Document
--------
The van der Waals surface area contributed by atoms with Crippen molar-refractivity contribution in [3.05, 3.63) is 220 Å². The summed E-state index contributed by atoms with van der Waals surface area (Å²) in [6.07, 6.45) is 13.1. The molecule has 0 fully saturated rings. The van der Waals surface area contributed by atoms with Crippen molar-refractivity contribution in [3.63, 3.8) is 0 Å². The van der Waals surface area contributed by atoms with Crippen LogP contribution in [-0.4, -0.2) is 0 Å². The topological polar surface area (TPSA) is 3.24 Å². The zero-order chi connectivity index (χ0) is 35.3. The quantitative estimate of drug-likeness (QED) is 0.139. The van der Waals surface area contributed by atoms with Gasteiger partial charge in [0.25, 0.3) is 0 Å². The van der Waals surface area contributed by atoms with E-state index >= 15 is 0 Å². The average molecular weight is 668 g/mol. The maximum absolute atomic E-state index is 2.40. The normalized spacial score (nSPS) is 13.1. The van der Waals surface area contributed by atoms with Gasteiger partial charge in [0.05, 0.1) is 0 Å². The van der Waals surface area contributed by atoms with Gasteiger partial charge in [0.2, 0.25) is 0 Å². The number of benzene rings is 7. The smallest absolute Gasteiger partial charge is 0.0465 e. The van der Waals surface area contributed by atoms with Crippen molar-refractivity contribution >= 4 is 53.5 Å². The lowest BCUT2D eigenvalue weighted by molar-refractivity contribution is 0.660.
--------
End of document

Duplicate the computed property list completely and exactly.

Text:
The van der Waals surface area contributed by atoms with Crippen molar-refractivity contribution in [3.05, 3.63) is 220 Å². The summed E-state index contributed by atoms with van der Waals surface area (Å²) in [6.07, 6.45) is 13.1. The molecule has 0 fully saturated rings. The van der Waals surface area contributed by atoms with Crippen molar-refractivity contribution in [3.63, 3.8) is 0 Å². The van der Waals surface area contributed by atoms with Crippen LogP contribution in [-0.4, -0.2) is 0 Å². The topological polar surface area (TPSA) is 3.24 Å². The zero-order chi connectivity index (χ0) is 35.3. The quantitative estimate of drug-likeness (QED) is 0.139. The van der Waals surface area contributed by atoms with Gasteiger partial charge in [0.25, 0.3) is 0 Å². The van der Waals surface area contributed by atoms with E-state index >= 15 is 0 Å². The average molecular weight is 668 g/mol. The maximum absolute atomic E-state index is 2.40. The normalized spacial score (nSPS) is 13.1. The van der Waals surface area contributed by atoms with Gasteiger partial charge in [0.05, 0.1) is 0 Å². The van der Waals surface area contributed by atoms with Gasteiger partial charge in [0.2, 0.25) is 0 Å². The number of benzene rings is 7. The smallest absolute Gasteiger partial charge is 0.0465 e. The van der Waals surface area contributed by atoms with Crippen molar-refractivity contribution >= 4 is 53.5 Å². The lowest BCUT2D eigenvalue weighted by molar-refractivity contribution is 0.660.